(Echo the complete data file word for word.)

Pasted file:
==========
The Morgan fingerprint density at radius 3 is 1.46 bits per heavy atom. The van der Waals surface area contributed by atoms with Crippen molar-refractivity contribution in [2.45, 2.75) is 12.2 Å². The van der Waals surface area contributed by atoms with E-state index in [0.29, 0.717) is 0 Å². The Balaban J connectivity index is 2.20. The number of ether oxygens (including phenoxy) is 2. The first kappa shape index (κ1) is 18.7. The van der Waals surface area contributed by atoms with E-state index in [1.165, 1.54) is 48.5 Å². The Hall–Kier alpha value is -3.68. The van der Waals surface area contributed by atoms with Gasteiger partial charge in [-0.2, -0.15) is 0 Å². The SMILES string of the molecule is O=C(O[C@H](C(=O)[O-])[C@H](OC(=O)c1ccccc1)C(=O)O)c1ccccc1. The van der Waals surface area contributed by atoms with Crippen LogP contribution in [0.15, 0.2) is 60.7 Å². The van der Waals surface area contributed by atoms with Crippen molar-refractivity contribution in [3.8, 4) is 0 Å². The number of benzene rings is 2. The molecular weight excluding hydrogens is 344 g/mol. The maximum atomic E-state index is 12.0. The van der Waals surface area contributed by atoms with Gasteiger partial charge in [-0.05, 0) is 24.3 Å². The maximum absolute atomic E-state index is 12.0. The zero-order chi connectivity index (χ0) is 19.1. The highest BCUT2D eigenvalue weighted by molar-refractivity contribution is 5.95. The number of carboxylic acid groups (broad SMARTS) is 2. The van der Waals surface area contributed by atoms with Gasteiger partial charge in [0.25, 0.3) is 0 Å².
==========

The Morgan fingerprint density at radius 3 is 1.46 bits per heavy atom. The van der Waals surface area contributed by atoms with Crippen molar-refractivity contribution in [2.45, 2.75) is 12.2 Å². The van der Waals surface area contributed by atoms with E-state index in [0.29, 0.717) is 0 Å². The Balaban J connectivity index is 2.20. The number of ether oxygens (including phenoxy) is 2. The first kappa shape index (κ1) is 18.7. The van der Waals surface area contributed by atoms with E-state index in [1.165, 1.54) is 48.5 Å². The Hall–Kier alpha value is -3.68. The van der Waals surface area contributed by atoms with Gasteiger partial charge in [-0.2, -0.15) is 0 Å². The SMILES string of the molecule is O=C(O[C@H](C(=O)[O-])[C@H](OC(=O)c1ccccc1)C(=O)O)c1ccccc1. The van der Waals surface area contributed by atoms with Crippen LogP contribution in [0.15, 0.2) is 60.7 Å². The van der Waals surface area contributed by atoms with Crippen molar-refractivity contribution in [3.8, 4) is 0 Å². The number of benzene rings is 2. The molecular weight excluding hydrogens is 344 g/mol. The maximum atomic E-state index is 12.0. The van der Waals surface area contributed by atoms with Gasteiger partial charge in [-0.05, 0) is 24.3 Å². The maximum absolute atomic E-state index is 12.0. The zero-order chi connectivity index (χ0) is 19.1. The highest BCUT2D eigenvalue weighted by molar-refractivity contribution is 5.95. The number of carboxylic acid groups (broad SMARTS) is 2. The van der Waals surface area contributed by atoms with Gasteiger partial charge in [0.25, 0.3) is 0 Å².